- The Washington Times - Wednesday, July 25, 2007

BEIJING — Westinghouse Electric Co. signed deals yesterday to build four nuclear power plants in China and to transfer technology for its newest reactor to a Chinese partner, a cost of gaining a foothold in the country’s fast-growing industry.

Westinghouse President Steve Tritch described the deal for third-generation AP1000 reactors as “multibillion-dollar contracts,” but said the Chinese buyers asked the company not to disclose details.

The deal calls for Westinghouse to hand over technology for the AP1000 to China’s government-owned State Nuclear Power Technology Corp., making it the basis for Chinese efforts to develop a nuclear industry.

“The signing of these contracts is a grand event for the development of China’s nuclear industry,” Chinese Vice Prime Minister Zeng Peiyan told Mr. Tritch before the contract-signing ceremony.

Westinghouse, headquartered in the Pittsburgh suburb of Monroeville, Pa., was acquired last year by Japan’s Toshiba Corp., which holds a 77 percent stake. Baton Rouge, La., engineering company Shaw Group Inc. owns 20 percent and Ishikawajima Harima Heavy Industries of Japan has a 3 percent stake.

Westinghouse said the Chinese deal would create or sustain at least 5,000 jobs in the United States. Shaw also said it would provide engineering and other services on the Chinese power projects, and it said its share of the work would be worth about $700 million.

U.S., European and Russian suppliers of nuclear power technology have been vying to land contracts in China, where as many as 32 nuclear plants are expected to be built by 2020 as it tries to meet surging power demands while cutting emissions and reducing reliance on imported oil. Both U.S. and French politicians lobbied Beijing hard on behalf of their companies.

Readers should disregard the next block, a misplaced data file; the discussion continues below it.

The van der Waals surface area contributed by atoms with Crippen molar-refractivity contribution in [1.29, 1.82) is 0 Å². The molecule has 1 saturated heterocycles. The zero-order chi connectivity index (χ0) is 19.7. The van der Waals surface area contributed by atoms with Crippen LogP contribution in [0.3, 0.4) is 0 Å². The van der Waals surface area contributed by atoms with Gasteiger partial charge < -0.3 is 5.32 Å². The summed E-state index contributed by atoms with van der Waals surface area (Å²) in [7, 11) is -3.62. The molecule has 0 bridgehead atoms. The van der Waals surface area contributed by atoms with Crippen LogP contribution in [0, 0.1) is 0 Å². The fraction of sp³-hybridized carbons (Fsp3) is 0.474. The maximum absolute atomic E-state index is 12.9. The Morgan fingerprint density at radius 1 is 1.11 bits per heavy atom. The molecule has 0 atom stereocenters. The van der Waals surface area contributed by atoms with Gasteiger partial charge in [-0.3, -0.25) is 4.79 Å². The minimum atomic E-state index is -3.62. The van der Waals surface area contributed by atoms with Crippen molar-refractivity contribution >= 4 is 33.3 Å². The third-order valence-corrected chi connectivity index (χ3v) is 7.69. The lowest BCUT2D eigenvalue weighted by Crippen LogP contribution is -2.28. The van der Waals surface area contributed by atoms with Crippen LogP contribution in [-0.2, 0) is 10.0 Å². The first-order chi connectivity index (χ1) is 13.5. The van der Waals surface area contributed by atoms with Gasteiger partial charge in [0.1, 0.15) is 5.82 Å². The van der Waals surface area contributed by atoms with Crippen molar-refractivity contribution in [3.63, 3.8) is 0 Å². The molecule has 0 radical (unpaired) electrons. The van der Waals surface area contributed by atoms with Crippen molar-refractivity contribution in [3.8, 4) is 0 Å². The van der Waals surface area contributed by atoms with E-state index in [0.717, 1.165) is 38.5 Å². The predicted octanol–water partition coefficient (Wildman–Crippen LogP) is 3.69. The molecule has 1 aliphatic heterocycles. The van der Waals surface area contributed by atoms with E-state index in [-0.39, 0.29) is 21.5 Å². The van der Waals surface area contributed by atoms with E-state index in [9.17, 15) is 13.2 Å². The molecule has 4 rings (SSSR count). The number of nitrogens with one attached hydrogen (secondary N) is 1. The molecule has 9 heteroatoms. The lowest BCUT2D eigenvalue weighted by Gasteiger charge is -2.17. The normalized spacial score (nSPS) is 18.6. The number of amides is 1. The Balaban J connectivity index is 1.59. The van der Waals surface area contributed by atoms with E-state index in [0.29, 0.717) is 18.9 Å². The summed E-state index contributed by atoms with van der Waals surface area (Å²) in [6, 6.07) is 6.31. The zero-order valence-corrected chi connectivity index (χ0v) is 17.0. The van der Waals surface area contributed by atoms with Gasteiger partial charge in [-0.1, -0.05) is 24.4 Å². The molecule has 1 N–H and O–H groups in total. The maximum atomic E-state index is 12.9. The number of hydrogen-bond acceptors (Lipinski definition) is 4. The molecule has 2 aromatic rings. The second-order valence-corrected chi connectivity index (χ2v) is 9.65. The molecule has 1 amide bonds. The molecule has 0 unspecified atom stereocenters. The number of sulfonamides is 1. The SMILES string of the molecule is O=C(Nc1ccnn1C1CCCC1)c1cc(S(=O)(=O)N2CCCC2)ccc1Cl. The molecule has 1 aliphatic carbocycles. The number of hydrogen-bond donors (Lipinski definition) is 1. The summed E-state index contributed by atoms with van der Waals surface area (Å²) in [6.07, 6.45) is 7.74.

China is the world’s second-largest power consumer after the United States and the third-largest oil importer.

Government plans call for nuclear plants to supply 4 percent of China’s power needs by 2020, up from 2 percent last year. Beijing also is promoting solar, wind and other renewable energy but is expected to continue to rely heavily on coal and oil.

The Chinese government said earlier it picked Westinghouse because of its technology, its promise to transfer expertise and the prospects for developing local technology.

China and other Asian governments frequently require foreign companies to transfer technology to local partners as a condition of large orders.

“We will transfer basically the complete technology to allow the Chinese to eventually become self-sufficient and eventually apply this technology themselves within China,” Mr. Tritch told reporters.

Asked whether Westinghouse was concerned that such transfers might help China develop into a competitor in export markets, he said, “not really.” He said demand for technology is forecast to be so robust that Westinghouse will have plenty of orders.

Mr. Tritch said Westinghouse made similar transfer-technology deals with South Korean customers.

“We welcome having a supply base and other things that will be generated here, so we intend to work closely with the Chinese,” he said.

China has 11 nuclear reactors operating, all based on technology one generation behind the new Westinghouse model. Three were built with Chinese technology, while others use Russian, French or Canadian know-how.

The new Westinghouse plants are to be built in pairs in the eastern cities of Sanmen in Zhejiang province and Haiyang in Shandong province, both rapidly growing areas. Construction is to start in 2009 and reactors are scheduled to come on line between 2013 and 2015, Westinghouse said.

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